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5 Tips and Tricks for Microsoft OneNote 2010

5 Tips and Tricks for Microsoft OneNote 2010

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Karen Hong is a business analyst at TechSoup.

I confess that I am constantly writing things down – whether they be tasks, meeting notes, or ideas. In many cases, those jottings were generally lost in pages of notebooks and, dare I say, illegible handwriting. I have tried to use basic tools, like Notepad, to store notes, but that turned into an exercise of organizing multiple files with no way to easily find information or share it with others. 

Microsoft’s OneNote 2010 is a digital tool that helps people who need a better way to keep track of their notes and information by providing an easy way to collect, organize, search, and share information. OneNote allows users to create digital notebooks, each of which can be separated by multiple tabs for different topics.  

In addition to letting users easily take and keep notes in one location, OneNote has additional features that I have found to be extremely helpful. Here are my five favorites:

  1. Flagging tasks that integrate into Outlook. Jotting down tasks is great, but not if you can’t remember what you wrote or where you wrote them down. In OneNote, you can highlight a line of text, right-click, and flag it as an Outlook task and assign it a due date. This will automatically add the task to your Outlook Task list. 
  2. Screenshot integration. Taking screenshots can be a laborious task that may involve taking a screen grab, cropping the image, and then copying and pasting it into a document. OneNote has an easy one-step process for taking screenshots. The Screen Clipping feature allows you to outline the exact area you want on a screen and paste it directly into your OneNote page. It also includes a date stamp of when the screenshot was taken. 



  3. One-step email. If you use Outlook, OneNote makes it easy to email your notes to colleagues. In one step, OneNote can paste your page of notes, including any screen clippings, images, links, audio recordings, and documents you’ve attached to it, directly into an Outlook email. You simply add the recipients and send it off! 

  4. Searchability. Perhaps one of the biggest challenges with handwritten notes is trying to find a specific line within those notes. Not a problem with OneNote – it has full search capabilities that allow users to enter search terms and quickly locate the pages that contain those terms.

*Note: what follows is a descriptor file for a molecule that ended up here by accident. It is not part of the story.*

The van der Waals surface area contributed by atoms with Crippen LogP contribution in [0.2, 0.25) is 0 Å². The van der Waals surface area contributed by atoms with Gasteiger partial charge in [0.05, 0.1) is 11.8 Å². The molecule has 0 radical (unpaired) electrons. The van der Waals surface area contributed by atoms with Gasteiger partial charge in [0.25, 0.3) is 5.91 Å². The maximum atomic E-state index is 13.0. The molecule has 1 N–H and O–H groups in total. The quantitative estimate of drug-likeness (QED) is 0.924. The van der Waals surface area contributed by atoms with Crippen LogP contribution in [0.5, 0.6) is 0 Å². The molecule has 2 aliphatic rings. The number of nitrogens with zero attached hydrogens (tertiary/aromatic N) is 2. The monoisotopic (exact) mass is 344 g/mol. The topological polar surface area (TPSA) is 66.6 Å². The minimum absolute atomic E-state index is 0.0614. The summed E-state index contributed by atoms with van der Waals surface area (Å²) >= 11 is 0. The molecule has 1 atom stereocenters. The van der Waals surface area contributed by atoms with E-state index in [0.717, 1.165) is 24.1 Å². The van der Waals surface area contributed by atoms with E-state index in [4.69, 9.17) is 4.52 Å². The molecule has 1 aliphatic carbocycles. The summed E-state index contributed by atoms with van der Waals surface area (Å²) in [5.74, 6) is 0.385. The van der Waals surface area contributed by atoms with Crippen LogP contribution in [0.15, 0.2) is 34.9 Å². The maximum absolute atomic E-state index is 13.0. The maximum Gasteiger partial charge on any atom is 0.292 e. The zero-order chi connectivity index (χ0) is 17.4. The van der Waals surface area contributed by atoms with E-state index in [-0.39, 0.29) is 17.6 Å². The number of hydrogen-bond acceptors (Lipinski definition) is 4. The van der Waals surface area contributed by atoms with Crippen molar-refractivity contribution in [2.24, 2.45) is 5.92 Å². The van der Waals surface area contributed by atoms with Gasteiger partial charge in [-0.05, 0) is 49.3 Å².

5. Unfiled Notes. For a quick note, OneNote’s Unfiled Note feature allows you to quickly jot down a thought, idea, or task. A OneNote icon always sits in your task bar, where you can easily open it and write a note. It then automatically posts it to the Unfiled Notes tab in OneNote for you to take future action. 

For more information about how to use OneNote, check out:

  • Thanks for explaining it a little tricky

  • This is a great intro Karen! Super helpful!

    Does OneNote have any sharing capabilities beyond outlook integration? Would it be applicable to a team situation for everyone to reference shared folders for example?

  • Great question.  OneNote has a set of Share features that allows users to upload a notebook to a network drive where it can be accessed by others on the same network.  It also provides an option to upload to the Web (using a Windows Live account) where it can also accessed by others.

    For more information, check out: office.microsoft.com/.../share-notebooks-in-onenote-2010-HA010386952.aspx.

  • I've been using OneNote for several years now. Great tool for planning out project next actions and for consolidating all kinds of reference materials (links, screenshots, audio clippings, etc.). I also use it for quick access to all my different to-do lists (travel packing, books to read, things to buy, etc.). OneNote users might find these shortcuts useful: www.shortcutworld.com/.../OneNote_2010.html

  • looks like a great tool. thanks for the info!

  • Thanks Karen, this was very helpful!